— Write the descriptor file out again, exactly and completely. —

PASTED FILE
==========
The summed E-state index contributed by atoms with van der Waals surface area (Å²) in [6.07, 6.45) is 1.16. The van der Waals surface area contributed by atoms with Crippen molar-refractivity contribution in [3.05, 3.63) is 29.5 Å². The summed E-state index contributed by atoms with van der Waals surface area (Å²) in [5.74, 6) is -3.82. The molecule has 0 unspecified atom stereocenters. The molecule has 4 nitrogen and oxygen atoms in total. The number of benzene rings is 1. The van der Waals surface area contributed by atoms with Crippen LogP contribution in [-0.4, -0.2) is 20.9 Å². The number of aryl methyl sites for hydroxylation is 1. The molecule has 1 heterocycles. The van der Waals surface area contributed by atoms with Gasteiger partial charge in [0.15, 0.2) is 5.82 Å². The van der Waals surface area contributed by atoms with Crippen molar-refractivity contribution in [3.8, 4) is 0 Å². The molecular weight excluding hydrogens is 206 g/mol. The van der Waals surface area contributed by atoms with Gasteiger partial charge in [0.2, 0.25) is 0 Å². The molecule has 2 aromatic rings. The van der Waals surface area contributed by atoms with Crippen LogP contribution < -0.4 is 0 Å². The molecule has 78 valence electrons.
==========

The summed E-state index contributed by atoms with van der Waals surface area (Å²) in [6.07, 6.45) is 1.16. The van der Waals surface area contributed by atoms with Crippen molar-refractivity contribution in [3.05, 3.63) is 29.5 Å². The summed E-state index contributed by atoms with van der Waals surface area (Å²) in [5.74, 6) is -3.82. The molecule has 0 unspecified atom stereocenters. The molecule has 4 nitrogen and oxygen atoms in total. The number of benzene rings is 1. The van der Waals surface area contributed by atoms with Crippen LogP contribution in [-0.4, -0.2) is 20.9 Å². The number of aryl methyl sites for hydroxylation is 1. The molecule has 1 heterocycles. The van der Waals surface area contributed by atoms with Gasteiger partial charge in [0.15, 0.2) is 5.82 Å². The van der Waals surface area contributed by atoms with Crippen molar-refractivity contribution in [3.8, 4) is 0 Å². The molecular weight excluding hydrogens is 206 g/mol. The van der Waals surface area contributed by atoms with Gasteiger partial charge in [0.2, 0.25) is 0 Å². The molecule has 2 aromatic rings. The van der Waals surface area contributed by atoms with Crippen LogP contribution < -0.4 is 0 Å². The molecule has 78 valence electrons.